Timing is often everything in the automotive world. Take American engineer H. Piper for example. In 1905, Piper filed a patent for a gasoline engine-electric motor powertrain—a hybrid. But unlike today, the purpose of Piper's hybrid design wasn't to increase a vehicle's fuel mileage and lower its emissions. According to the patent application, an electric motor would augment a gasoline engine, allowing a vehicle to accelerate from zero to 25 miles an hour in a sizzling 10 seconds—three times faster than contemporary cars.
Unfortunately for Mr. Piper (here comes that "timing is everything"), when the patent was issued three and a half years later, cars had become powerful enough to achieve or exceed the same performance.
Then there's the Ford Motor Company. Ninety-nine years after Piper applied for his patent, the automaker introduces for sale the world's first hybrid sport-utility vehicle, the Escape Hybrid. Talk about good timing: The groundwork for consumer acceptance of hybrids has already been laid by Honda and Toyota; gasoline still hovers around $2.00 a gallon; and the Escape Hybrid is a vehicle that many car buyer's have longed for—a fuel-sipping SUV with near zero emissions.
Back to the Past
But let's get back to Mr. Piper. While perhaps a visionary, he wasn't the first person with the idea of combining a gas engine with a battery-electric motor.
As the 19th century moved into the 20th, great expectations abounded, especially for the fledgling automotive industry. There was a flurry of activity in America and abroad as inventors, carriage makers, blacksmiths, bicycle makers and just plain tinkerers were adapting steam, electric and gasoline engines to wagons and carriages.
General Electric produced electric cars in 1898 and 1899 and built a hybrid with a four-cylinder gasoline engine in 1899. The French firm Kriéger (1895-1909), an important contributor to electric car technology, experimented with an alcohol-electric hybrid in 1903, and unsuccessfully marketed a gasoline-electric model in 1904. Around this same time, a young Ferdinand Porsche was working with Viennese coachbuilder-turned-electric-carmaker Jacob Lohner and Co. Porsche designed a system in which electric motors were incorporated into the front wheel hubs, with the necessary power coming from a gasoline engine. These become known as Lohner-Porsches.
In these infant days of the auto industry, of the three forms of automobile propulsion vying for public support in the United States, electric cars appeared to be the propulsion method that would win out. Optimism ran high in 1899 that storage batteries would become more efficient, extending the range of the "silent servants" as they were called. In 1900, 4,200 automobiles were sold. Of these, 38 percent were electric, 40 percent steam and 22 percent gasoline powered. Sales of electrics peaked in 1912 with nearly 34,000 being registered, plus, scores of electric trucks and commercial use vehicles. (No numbers are published for hybrid vehicles.)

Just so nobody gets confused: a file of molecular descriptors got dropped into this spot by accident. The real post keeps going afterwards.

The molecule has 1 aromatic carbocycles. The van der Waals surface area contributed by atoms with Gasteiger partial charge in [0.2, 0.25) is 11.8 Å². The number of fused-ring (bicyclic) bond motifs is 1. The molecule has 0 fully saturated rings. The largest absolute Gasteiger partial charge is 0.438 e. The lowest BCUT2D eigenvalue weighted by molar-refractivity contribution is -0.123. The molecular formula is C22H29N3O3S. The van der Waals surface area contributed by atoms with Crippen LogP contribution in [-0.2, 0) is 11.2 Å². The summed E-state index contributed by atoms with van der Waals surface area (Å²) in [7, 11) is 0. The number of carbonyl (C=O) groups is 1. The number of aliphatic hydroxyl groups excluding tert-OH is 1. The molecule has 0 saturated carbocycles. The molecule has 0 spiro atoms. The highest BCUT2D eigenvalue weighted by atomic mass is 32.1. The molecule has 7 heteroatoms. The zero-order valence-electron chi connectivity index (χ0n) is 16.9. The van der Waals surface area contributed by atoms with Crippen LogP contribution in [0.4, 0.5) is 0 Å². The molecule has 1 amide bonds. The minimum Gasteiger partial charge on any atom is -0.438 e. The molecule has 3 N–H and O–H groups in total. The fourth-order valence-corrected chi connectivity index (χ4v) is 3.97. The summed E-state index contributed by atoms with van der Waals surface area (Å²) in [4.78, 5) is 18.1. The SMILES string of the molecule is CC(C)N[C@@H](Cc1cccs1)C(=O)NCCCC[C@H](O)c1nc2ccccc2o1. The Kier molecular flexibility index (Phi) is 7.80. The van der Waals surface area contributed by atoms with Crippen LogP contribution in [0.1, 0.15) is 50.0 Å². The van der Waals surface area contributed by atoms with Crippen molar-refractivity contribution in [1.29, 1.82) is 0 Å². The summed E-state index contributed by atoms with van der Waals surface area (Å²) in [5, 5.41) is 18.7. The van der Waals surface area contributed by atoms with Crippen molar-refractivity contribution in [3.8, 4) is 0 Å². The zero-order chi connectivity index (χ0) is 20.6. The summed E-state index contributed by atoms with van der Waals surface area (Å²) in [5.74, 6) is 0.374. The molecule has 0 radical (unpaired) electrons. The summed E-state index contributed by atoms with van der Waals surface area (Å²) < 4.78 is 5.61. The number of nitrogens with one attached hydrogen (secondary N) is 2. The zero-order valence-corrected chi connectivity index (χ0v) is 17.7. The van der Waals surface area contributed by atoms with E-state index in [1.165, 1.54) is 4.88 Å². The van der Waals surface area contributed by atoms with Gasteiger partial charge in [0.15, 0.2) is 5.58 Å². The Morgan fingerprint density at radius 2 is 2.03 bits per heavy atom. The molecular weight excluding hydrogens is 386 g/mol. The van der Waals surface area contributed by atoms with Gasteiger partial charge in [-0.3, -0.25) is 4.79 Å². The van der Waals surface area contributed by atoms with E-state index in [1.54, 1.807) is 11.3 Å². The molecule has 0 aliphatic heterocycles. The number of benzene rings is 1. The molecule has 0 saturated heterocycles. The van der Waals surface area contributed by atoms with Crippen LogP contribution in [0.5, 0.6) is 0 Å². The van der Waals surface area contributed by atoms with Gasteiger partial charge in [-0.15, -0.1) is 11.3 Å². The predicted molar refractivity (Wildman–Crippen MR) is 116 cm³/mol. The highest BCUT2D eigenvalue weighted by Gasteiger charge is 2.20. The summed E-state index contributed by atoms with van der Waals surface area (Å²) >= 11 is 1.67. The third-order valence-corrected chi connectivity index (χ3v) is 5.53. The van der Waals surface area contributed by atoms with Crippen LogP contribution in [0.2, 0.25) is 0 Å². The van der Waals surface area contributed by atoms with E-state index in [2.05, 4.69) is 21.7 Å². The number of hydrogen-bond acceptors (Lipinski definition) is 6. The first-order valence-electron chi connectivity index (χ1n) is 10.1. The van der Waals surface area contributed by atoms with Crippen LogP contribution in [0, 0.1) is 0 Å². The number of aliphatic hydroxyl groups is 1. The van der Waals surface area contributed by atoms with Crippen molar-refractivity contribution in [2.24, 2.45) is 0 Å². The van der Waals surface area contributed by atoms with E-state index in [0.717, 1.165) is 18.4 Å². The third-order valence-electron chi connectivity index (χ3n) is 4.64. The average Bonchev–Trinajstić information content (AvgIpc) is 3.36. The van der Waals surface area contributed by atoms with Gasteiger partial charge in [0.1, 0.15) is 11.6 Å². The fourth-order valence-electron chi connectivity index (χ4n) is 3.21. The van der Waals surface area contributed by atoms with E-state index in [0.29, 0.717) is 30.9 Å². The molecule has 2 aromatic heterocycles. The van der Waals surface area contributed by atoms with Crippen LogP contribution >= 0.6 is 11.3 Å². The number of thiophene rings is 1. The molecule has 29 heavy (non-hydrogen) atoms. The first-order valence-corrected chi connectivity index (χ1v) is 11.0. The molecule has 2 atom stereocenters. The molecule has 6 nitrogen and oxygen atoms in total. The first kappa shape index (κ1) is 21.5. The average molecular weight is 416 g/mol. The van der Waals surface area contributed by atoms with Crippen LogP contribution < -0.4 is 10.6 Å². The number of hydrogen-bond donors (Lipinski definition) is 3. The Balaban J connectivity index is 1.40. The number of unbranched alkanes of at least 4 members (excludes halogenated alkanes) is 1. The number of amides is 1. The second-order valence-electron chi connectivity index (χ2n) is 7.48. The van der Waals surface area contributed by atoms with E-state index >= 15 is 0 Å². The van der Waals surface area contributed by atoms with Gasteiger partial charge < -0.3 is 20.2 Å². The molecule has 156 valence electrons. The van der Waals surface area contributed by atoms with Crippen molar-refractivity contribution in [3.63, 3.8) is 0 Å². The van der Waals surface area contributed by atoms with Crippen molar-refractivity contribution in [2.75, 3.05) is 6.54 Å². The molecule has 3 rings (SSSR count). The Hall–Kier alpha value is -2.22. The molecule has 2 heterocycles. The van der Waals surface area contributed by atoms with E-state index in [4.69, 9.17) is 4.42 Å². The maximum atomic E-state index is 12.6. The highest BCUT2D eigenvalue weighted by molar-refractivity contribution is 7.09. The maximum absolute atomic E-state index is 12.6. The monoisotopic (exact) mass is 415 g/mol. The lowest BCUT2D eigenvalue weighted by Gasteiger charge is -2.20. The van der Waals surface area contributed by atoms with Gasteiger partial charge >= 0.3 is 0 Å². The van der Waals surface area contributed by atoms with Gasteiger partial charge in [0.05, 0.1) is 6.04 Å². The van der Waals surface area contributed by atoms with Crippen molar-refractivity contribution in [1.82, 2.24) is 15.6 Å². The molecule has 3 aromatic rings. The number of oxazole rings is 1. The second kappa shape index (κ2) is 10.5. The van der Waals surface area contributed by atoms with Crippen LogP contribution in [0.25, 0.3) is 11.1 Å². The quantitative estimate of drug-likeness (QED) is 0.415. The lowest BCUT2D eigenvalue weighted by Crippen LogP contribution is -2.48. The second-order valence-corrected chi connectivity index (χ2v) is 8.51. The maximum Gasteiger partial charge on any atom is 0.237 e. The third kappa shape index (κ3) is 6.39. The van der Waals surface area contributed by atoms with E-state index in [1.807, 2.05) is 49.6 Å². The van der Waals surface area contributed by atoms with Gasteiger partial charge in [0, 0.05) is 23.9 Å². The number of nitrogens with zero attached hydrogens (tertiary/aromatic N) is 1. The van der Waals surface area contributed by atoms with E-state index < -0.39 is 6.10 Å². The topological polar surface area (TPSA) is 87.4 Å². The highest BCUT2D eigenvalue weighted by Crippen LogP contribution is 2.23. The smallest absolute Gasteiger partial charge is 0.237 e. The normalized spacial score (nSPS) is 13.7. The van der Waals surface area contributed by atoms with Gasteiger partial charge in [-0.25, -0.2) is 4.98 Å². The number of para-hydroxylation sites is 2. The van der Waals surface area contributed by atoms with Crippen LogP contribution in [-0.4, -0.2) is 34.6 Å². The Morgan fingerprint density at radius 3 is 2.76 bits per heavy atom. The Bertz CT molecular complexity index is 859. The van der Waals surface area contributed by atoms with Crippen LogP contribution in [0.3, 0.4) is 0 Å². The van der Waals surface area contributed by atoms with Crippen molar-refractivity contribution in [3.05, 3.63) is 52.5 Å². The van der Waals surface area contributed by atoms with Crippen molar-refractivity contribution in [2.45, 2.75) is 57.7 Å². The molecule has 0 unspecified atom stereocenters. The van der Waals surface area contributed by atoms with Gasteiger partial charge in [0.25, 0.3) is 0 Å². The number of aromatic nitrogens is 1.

Electrifying Early Automakers
From around 1890 to 1920, there were more than 100 makers of electric cars in the U.S. and Canada, some of course producing no more than a handful of vehicles. Top names in the industry included Columbia Manufacturing, Riker Electric Motor Company of America, Electric Vehicle Company, Detroit Electric, Rauch & Lang, Studebaker, S.R. Bailey Co., Milburn Wagon Company and Baker Electric Company. The Woods Motor Company of Chicago was founded in 1899 and sold electric vehicles until 1919. One of their last vehicles was a 1917 gasoline-electric hybrid that achieved a 20-mph cruising speed with the electric motor alone, 25-mph when combined with the four-cylinder engine. In Canada, the Galt Motor Company offered the Galt Gas Electric in 1914 with a 10 horsepower two-stroke, two-cylinder engine connected to a Westinghouse generator with a claimed top speed of 30 mph.
Often overlooked is that between 1900 and 1920 thousands of electric trucks and delivery vehicles were in use in major cities in the U.S. and Europe. They were ideally suited for their time—extremely reliable, cost efficient to operate and, because cross country freight was the railroads' domain, most deliveries were local. Several companies that built electric cars also manufactured light-duty electric trucks, or vans, such as the Baker Electric Company. Others, including GMC, were strictly truckmakers. Couple-Gear trucks, known for their heavy-duty abilities, made a mark with a model that offered four-wheel drive and four-wheel power steering by using a geared motor built into the hub of the wheels. This was followed with a hybrid version that used a four-cylinder gas engine to power a generator, thus eliminating the batteries and the transmission.